Five Easy Hacks to Get Your Kids Outside
by Kerry Finch ■ Updated: August 19, 2019
Few things highlight the onset of the digital age more than the changing habits of our kids. More than ever before, children are swapping time outside for time in front of a screen.
Motivating your kids to get outdoors and away from their screens can be a real struggle… but we’ve got some ideas that might just help.
Here are our top five tips for getting your kids up and out into the great outdoors.
1. Make An Activity Jar
One of the most common excuses for not going outside has to be ‘but there’s nothing to do!’ Whether your child needs some help coming up with ideas, struggles to make decisions, or is just a little resistant, an activity jar can help!
Get your kids to write out a list of their favourite things to do outside, cut these up, and put them all in a jar. If your kids are short on ideas, you can always add a few suggestions. Then, the next time they need a little inspiration, they can pull some from the activity jar!
2. Write out their Bucket List
Get your kids to write a list of all of the outdoor adventures they want to have and display it in a common area (e.g., on the fridge or in their room).
Maintain the excitement by regularly reviewing the list with them and plan the next activity they want to cross off.
To add a little extra motivation, set a time period (like the summer holidays) and agree on a reward for finishing the list.
3. Schedule adventure days
Set a regular time (say weekly or fortnightly) to get outside as a family, for a group activity.
Get the kids more involved by rotating responsibility for deciding what the next adventure will be. This will help build their sense of ownership and give you a better understanding of what interests and motivates your kids.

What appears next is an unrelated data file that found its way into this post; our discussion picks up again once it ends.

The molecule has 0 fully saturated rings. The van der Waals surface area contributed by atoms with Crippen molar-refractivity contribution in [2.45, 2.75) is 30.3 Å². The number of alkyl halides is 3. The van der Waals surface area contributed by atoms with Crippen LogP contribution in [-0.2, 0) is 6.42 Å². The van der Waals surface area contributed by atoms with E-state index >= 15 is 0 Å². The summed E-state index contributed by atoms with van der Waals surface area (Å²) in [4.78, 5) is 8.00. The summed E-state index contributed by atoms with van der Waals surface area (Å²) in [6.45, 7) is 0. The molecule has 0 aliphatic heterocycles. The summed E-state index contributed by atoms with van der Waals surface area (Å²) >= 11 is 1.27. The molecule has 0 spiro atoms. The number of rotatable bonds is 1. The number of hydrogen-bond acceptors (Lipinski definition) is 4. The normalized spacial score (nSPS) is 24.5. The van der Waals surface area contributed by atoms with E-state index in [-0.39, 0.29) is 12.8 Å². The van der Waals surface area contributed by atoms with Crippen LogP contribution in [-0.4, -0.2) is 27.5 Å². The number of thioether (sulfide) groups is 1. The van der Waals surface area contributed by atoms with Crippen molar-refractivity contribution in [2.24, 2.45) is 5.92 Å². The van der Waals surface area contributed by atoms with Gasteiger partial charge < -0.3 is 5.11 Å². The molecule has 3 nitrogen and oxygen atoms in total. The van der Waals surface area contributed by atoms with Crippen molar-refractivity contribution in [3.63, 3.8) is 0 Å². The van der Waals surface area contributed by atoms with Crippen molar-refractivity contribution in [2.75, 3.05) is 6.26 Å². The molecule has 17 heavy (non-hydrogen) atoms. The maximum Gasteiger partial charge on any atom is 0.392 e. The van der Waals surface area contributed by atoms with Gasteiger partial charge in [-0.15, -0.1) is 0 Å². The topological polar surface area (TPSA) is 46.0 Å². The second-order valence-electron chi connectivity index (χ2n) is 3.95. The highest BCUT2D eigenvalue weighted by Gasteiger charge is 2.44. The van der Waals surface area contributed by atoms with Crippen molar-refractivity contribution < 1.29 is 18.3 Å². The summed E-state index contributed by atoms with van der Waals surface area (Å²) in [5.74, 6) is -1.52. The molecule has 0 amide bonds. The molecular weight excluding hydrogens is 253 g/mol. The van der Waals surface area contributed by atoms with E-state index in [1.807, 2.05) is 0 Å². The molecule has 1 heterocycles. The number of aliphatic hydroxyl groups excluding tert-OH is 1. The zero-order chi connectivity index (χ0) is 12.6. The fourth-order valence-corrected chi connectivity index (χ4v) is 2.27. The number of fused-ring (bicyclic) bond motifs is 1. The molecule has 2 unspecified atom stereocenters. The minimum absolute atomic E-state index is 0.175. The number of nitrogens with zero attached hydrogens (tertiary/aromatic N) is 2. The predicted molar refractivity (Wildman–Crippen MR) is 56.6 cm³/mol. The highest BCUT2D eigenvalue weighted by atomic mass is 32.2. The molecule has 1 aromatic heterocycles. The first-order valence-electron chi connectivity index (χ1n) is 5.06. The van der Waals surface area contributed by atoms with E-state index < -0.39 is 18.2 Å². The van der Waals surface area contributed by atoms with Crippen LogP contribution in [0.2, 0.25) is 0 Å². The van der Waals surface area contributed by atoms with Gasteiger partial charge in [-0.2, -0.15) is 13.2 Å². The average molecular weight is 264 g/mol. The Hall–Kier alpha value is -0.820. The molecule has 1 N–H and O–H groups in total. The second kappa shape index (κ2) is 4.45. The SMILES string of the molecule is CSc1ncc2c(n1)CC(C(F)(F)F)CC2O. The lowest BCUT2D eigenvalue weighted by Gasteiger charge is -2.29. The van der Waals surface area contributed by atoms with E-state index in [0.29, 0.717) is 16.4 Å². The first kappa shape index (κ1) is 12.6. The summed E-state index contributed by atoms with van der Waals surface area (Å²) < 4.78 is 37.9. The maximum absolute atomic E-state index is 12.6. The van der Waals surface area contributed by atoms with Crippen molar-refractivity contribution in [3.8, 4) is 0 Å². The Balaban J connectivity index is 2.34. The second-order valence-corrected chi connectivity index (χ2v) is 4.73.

You can also use your choices to introduce new experiences and encourage them to try new things.
4. Start a toy rotation
Create some extra excitement by rotating the availability of different sets of toys. To start, separate your outdoor toys into groups. It may help to sort toys into buckets/containers and have a ‘theme’ for each group, like:
- Bats, racquets, and balls
- Bubbles and water toys
- Ropes and hoops
- Chalks and paints
Once you’ve grouped your toys, you can start the rotation – all you need to do is keep one group/bucket out and store the rest. If there is a group your kids like to play with all of the time, this should also be left out.
How you choose to rotate the groups/buckets is up to you (and your kids!) – you may want to switch them regularly (say daily or weekly) or just pull out a new one when they need a little extra motivation.
5. Do everyday activities outside
One of the quickest and easiest ways to create more outside time is to move indoor activities, outdoors. If weather permits, simply encourage your kids to head out to the balcony/patio/backyard to do their homework, read, do crafts, and play games.
To help further reinforce the behaviour, move family meals outside. If you don’t have the furniture or outdoor dining space, you can always improvise with a blanket and some pillows – your kids will love the picnic vibe!
Also, if you’re outside, your kids will likely follow. So, shift some of your daily activities outdoors (even work outside, if you can), to further encourage them to get out in the fresh air.